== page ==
hotel in tana: This is a little hole-in-the-wall hotel in the capital. Still doesn't convey the feeling of the whole situation, but it's a start.
the hotel grand and the pool/swim-up bar. This is the fancy hotel we went to twice while staying in Diego. You can pay 10,000 Ariary($5.23 U.S.) to swim in the pool for the afternoon (which we did) it has a swim-up bar and everything. To stay in the hotel it costs around 150,00 Ar per night. ($78.43 U.S.). Not exactly a place I thought I'd find myself during Peace Corps, but it was nice to pretend for a few afternoons.
glass protection: This was in Diego, but can be seen all over the country in larger cities. People cement pieces of glass along the tops of the cement walls that surround their houses. Looks prettier than barbed wire, but probably doesn't feel much better.
lady of the north with face powder: This was one of the ladies on Emerald Isle who was giving masssages and/or braiding hair. The women in the northern parts of the country often wear this yellow powder on their faces to protect themselves from the sun.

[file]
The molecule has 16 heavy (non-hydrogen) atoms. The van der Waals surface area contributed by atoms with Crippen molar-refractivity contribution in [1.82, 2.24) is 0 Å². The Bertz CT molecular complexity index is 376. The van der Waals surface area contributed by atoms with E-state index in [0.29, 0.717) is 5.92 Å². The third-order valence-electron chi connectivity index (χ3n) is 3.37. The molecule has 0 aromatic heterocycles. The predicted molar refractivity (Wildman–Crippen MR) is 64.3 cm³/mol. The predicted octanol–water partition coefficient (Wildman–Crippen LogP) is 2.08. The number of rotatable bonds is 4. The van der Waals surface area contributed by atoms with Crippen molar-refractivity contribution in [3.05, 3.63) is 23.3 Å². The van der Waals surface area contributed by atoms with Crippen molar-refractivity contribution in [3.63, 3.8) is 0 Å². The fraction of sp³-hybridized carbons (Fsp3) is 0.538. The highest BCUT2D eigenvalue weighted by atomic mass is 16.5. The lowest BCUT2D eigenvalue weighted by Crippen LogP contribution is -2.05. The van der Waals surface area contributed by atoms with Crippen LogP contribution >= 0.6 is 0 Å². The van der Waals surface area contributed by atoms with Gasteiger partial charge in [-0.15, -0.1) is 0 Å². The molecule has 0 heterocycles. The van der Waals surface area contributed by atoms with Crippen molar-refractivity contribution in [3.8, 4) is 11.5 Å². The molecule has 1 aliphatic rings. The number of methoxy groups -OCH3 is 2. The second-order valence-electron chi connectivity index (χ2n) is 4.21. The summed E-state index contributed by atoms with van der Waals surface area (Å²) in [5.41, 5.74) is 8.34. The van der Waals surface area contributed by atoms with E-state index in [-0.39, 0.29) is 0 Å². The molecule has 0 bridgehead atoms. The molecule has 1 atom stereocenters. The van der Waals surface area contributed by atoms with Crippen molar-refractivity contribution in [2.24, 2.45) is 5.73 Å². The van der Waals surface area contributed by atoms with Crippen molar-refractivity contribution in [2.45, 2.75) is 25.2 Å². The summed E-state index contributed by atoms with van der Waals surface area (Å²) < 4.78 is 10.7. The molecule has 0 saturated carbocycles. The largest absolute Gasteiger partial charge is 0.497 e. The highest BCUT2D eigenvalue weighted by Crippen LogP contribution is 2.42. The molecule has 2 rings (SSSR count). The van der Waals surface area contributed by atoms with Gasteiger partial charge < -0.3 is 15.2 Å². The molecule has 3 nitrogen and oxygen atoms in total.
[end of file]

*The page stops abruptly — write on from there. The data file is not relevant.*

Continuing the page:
diego fruit ladies: These ladies walk around selling fruit to everyone they see, especially foreigners.
floweres: more for Quinn and everyone else who asks what kind of flowers madagascar has.
view of hideout from boat: This is a picture of the abandonded building from the water. We passed by it on the boat we took to Emerald Isle. Funny enoug, you can buy postcards with this building on it as it is now. Why? Not sure. It was a fancy hotel or military building back in the day.
in hide-out: Lucy, me, Dorothy. It's a pretty sketchy building, so we were acting out the situation. It's safe during the day, but I don't recommend going there after dark.
view of bay from the hideout: This is an old abandoned building that sits right on the bay in Diego. The view is beautiful and it's quite peaceful up there since few people go up there.
corn on cob in brousse:We were passing through one of several larger towns on our way up to Diego. It must have been markey day because there were so many people in town, the vehicles were having a hard time going sown the road. But is did make it easier for the people on the streets to run up to our brousse and try to sell us random food and items: maybe bananas, dried fish, sunglasses. We opted for the corn on the cob; nice and hot, but lacking butter and salt. Hey, we'll take what we can get.